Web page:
Racial/Ethnic Disparities in Police Reporting for Partner Violence in the National Crime Victimization Survey and Survivor-Led Interpretation

Charvonne N. Holliday, Geoffrey Kahn, Roland J. Thorpe, Roma Shah, Zaynab Hameeduddin, Michele R. Decker

Research output: Contribution to journalArticle

Abstract

Despite compromising women’s health and safety, intimate partner violence (IPV) is among the most underreported crimes, and our understanding of factors that drive police reporting by race/ethnicity is underdeveloped. The purpose of this study is to examine racial/ethnic differences in self-reporting IPV to police. Race/ethnicity-stratified models identified predictors of reporting IPV to police among recent, female survivors (n = 898) in the National Crime Victimization Survey (NCVS; 2011-15). Focus groups (n = 3) with recent survivors (n = 19) in Baltimore, MD (2018), contextualized results. Black women in the NCVS were twice as likely to report IPV to police relative to White women (AOR = 2.05, 95% CI: 1.01–4.15). In race/ethnicity-stratified models, police reporting significantly increased with increasing age between 18 and < 35 years (AOR = 1.18, 95% CI: 1.05–1.33) for Black women, and with IPV-related injury for Black (AOR = 2.51, 95% CI: 1.10–5.71) and Hispanic women (AOR = 2.87, 95% CI: 1.22–6.71); Hispanics with less than a high school education were least likely to report (AOR = 0.24, 95% CI: 0.07–0.91). Focus groups explained racial/ethnic influences on reporting including a culture of silence and discrimination, socioeconomic status, and social desirability. We identified influences on reporting IPV to police that vary by race/ethnicity using national data in context to an urban environment. Results demonstrate the need to enhance equity in survivors’ health and public safety through training and organizational change.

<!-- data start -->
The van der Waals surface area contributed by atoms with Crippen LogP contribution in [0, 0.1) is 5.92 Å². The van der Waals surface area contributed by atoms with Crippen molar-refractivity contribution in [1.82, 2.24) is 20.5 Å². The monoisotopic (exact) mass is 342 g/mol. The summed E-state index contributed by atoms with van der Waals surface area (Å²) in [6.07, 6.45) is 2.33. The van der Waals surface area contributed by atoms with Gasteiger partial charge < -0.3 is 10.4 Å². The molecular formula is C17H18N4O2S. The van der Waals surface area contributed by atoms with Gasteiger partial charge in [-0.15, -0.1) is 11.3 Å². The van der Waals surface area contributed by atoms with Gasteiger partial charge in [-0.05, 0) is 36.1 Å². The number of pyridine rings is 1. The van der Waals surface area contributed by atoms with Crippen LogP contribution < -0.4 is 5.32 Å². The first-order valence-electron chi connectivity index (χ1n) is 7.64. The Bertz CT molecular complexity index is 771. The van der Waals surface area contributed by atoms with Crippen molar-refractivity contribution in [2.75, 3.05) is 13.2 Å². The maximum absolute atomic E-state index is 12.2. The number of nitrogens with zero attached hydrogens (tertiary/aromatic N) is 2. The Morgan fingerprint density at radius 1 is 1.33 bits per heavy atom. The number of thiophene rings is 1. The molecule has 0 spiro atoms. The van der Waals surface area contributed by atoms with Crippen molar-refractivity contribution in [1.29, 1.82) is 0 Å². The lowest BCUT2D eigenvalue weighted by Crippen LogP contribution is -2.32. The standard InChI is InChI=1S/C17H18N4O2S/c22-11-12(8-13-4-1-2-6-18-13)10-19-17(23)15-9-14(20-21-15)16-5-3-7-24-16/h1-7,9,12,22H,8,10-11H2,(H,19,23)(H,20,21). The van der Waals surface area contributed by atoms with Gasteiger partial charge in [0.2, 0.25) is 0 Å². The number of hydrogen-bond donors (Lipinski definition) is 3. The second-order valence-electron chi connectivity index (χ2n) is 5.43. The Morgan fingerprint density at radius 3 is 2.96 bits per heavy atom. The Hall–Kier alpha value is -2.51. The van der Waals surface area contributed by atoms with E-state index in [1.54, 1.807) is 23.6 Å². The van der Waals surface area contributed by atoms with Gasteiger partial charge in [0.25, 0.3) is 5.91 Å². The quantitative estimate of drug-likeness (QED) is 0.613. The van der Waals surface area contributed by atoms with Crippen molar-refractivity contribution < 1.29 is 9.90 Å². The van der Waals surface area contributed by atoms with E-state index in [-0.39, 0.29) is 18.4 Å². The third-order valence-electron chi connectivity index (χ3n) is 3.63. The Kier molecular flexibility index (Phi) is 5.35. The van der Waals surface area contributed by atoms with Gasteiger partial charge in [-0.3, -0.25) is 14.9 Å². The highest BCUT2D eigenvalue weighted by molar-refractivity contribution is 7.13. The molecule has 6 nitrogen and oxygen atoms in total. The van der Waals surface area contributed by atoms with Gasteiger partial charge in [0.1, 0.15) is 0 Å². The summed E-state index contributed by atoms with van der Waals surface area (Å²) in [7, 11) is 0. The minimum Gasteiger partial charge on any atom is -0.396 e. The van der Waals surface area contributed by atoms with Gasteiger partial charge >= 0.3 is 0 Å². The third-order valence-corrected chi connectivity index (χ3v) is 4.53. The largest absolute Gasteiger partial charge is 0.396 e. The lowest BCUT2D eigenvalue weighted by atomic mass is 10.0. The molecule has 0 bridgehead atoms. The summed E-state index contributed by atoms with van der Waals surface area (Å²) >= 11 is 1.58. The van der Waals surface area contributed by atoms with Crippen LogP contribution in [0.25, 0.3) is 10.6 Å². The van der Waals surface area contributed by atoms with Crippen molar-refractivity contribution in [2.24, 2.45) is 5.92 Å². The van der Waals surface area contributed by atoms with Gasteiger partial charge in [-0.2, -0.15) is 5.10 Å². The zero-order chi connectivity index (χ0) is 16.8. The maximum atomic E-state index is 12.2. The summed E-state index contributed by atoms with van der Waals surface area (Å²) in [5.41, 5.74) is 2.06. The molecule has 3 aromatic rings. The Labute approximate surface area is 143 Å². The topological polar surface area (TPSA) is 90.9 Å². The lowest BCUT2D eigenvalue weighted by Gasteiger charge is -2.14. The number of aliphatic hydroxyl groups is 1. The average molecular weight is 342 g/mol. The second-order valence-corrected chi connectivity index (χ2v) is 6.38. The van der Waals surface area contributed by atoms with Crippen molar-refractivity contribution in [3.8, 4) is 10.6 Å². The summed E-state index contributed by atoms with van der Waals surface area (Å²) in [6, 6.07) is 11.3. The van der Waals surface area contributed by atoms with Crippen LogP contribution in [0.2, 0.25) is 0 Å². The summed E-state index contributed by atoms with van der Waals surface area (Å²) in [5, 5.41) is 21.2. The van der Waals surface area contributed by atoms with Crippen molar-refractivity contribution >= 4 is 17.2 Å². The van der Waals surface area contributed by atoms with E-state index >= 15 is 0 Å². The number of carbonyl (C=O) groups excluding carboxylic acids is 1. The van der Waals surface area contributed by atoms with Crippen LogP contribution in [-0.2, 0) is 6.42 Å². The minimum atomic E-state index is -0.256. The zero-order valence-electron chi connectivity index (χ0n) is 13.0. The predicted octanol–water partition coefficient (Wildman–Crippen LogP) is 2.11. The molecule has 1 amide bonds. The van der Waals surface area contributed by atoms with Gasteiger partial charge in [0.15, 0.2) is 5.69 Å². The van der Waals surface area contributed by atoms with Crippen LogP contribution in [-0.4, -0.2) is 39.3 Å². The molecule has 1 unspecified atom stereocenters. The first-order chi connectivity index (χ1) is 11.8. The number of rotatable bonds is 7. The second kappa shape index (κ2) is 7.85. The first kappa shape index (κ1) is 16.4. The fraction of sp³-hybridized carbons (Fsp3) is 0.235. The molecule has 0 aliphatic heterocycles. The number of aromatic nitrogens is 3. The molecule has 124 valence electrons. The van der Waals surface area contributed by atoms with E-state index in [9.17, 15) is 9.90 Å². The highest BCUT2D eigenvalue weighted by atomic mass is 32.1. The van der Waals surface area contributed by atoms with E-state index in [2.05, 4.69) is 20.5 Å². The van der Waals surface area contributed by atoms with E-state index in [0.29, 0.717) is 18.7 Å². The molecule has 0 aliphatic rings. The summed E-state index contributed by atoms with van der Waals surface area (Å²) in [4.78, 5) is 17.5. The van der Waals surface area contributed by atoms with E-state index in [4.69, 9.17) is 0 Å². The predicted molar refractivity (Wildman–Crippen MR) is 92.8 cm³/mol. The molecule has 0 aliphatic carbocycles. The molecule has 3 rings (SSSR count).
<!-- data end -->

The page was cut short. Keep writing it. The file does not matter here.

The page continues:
Original languageEnglish (US)
JournalJournal of Racial and Ethnic Health Disparities
DOIs
StateAccepted/In press - Jan 1 2019

Fingerprint

Crime Victims
Police
Crime
Violence
victimization
Survivors
police
offense
violence
interpretation
ethnicity
Focus Groups
Hispanic Americans
Social Desirability
Safety
Organizational Innovation
Baltimore
social desirability
school education
Women's Health

Keywords

  • Community health
  • Intimate partner violence
  • Police
  • Race

ASJC Scopus subject areas

  • Health(social science)
  • Anthropology
  • Sociology and Political Science
  • Health Policy
  • Public Health, Environmental and Occupational Health

Cite this

Racial/Ethnic Disparities in Police Reporting for Partner Violence in the National Crime Victimization Survey and Survivor-Led Interpretation. / Holliday, Charvonne N.; Kahn, Geoffrey; Thorpe, Roland J.; Shah, Roma; Hameeduddin, Zaynab; Decker, Michele R.

In: Journal of Racial and Ethnic Health Disparities, 01.01.2019.

Research output: Contribution to journalArticle

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abstract = "Despite compromising women’s health and safety, intimate partner violence (IPV) is among the most underreported crimes, and our understanding of factors that drive police reporting by race/ethnicity is underdeveloped. The purpose of this study is to examine racial/ethnic differences in self-reporting IPV to police. Race/ethnicity-stratified models identified predictors of reporting IPV to police among recent, female survivors (n = 898) in the National Crime Victimization Survey (NCVS; 2011-15). Focus groups (n = 3) with recent survivors (n = 19) in Baltimore, MD (2018), contextualized results. Black women in the NCVS were twice as likely to report IPV to police relative to White women (AOR = 2.05, 95{\%} CI: 1.01–4.15). In race/ethnicity-stratified models, police reporting significantly increased with increasing age between 18 and < 35 years (AOR = 1.18, 95{\%} CI: 1.05–1.33) for Black women, and with IPV-related injury for Black (AOR = 2.51, 95{\%} CI: 1.10–5.71) and Hispanic women (AOR = 2.87, 95{\%} CI: 1.22–6.71); Hispanics with less than a high school education were least likely to report (AOR = 0.24, 95{\%} CI: 0.07–0.91). Focus groups explained racial/ethnic influences on reporting including a culture of silence and discrimination, socioeconomic status, and social desirability. We identified influences on reporting IPV to police that vary by race/ethnicity using national data in context to an urban environment. Results demonstrate the need to enhance equity in survivors’ health and public safety through training and organizational change.",
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